Hamoun (Khosro Shakibai) is a blocked philosophical writer and executive in a large import-export firm. He finds himself caught up in a severe mid-life crisis when his wife Mahshid (Bita Farahil) announces she wants a divorce. Under Iranian law, she needs his consent to leave him. Through various flashbacks we see their early happiness as a couple. When things go awry in their relationship, Mahshid goes to a psychiatrist and complains that Hamoun doesn't understand her, that he is violent, and that he does not properly look after their young son. In several Fellini-like dream sequences, we see the depth of the philosopher's unhappiness. One source of his discontent is his wife's stunning success as an abstract painter.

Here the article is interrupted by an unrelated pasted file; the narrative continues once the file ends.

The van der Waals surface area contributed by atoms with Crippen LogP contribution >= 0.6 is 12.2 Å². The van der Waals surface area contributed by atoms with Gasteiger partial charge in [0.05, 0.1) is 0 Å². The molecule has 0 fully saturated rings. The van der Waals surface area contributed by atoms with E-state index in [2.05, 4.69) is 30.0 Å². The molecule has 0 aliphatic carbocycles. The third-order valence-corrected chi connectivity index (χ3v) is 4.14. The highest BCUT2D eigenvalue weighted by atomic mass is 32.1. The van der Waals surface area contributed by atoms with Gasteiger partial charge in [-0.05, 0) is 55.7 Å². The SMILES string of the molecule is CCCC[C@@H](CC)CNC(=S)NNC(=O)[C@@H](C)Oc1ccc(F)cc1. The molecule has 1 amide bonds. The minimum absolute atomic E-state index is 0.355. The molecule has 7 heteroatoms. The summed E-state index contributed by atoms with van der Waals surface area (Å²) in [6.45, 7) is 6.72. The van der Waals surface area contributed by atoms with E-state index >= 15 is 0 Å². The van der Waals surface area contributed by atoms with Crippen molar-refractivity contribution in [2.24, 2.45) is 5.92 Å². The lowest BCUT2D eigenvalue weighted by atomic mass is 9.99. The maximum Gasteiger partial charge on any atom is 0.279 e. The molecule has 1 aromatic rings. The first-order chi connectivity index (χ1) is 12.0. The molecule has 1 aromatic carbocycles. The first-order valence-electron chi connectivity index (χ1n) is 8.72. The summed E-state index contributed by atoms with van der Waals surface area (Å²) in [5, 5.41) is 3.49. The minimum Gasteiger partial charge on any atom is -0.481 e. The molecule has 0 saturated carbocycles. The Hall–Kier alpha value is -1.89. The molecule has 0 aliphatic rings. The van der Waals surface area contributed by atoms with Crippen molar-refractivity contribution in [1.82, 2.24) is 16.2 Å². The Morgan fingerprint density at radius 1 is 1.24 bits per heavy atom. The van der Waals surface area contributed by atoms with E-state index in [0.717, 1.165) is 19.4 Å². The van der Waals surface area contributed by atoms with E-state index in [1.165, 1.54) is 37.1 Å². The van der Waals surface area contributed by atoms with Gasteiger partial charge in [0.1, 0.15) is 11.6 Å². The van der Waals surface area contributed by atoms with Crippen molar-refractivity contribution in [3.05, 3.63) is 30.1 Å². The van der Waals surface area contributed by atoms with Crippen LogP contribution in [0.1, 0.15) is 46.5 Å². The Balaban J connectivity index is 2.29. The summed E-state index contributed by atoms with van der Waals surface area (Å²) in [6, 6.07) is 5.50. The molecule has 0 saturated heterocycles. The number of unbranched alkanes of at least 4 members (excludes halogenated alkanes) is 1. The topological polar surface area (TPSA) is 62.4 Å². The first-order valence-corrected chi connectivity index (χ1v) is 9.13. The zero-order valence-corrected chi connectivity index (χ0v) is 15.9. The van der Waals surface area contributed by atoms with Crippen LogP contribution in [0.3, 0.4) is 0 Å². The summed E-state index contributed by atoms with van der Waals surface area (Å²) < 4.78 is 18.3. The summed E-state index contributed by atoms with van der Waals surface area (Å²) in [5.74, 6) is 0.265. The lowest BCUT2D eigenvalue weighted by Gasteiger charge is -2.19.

"The disappointments of midlife," according to Dr. David Brandt, a psychologist, "all revolve around one central theme — 'Now that I know what it's really about, I'm disappointed that that's all there is.' The other disappointments of this period in love, work, family, level of accomplishment, and the loss of beauty and youth are merely variations of this theme. Midlife disenchantment is essentially a crisis of disillusionment. We have lived over 50 percent of our allotted time only to find that the illusions we have treasured since childhood have all been maimed or destroyed by uncompromising reality."

That in a nutshell describes what writer and director Darish Mahrjui (Leila) is trying to portray in this frantic drama of Hamoun's dark night of the soul. Everything that he has held to be true is now under fire in a changing Iran, and he can't cope with it. Although this philosopher is familiar with Kierkegaard, Zen philosophy, the Old Testament, mysticism, and the Muslim faith; none of them provide much comfort or meaning in his state of unrest.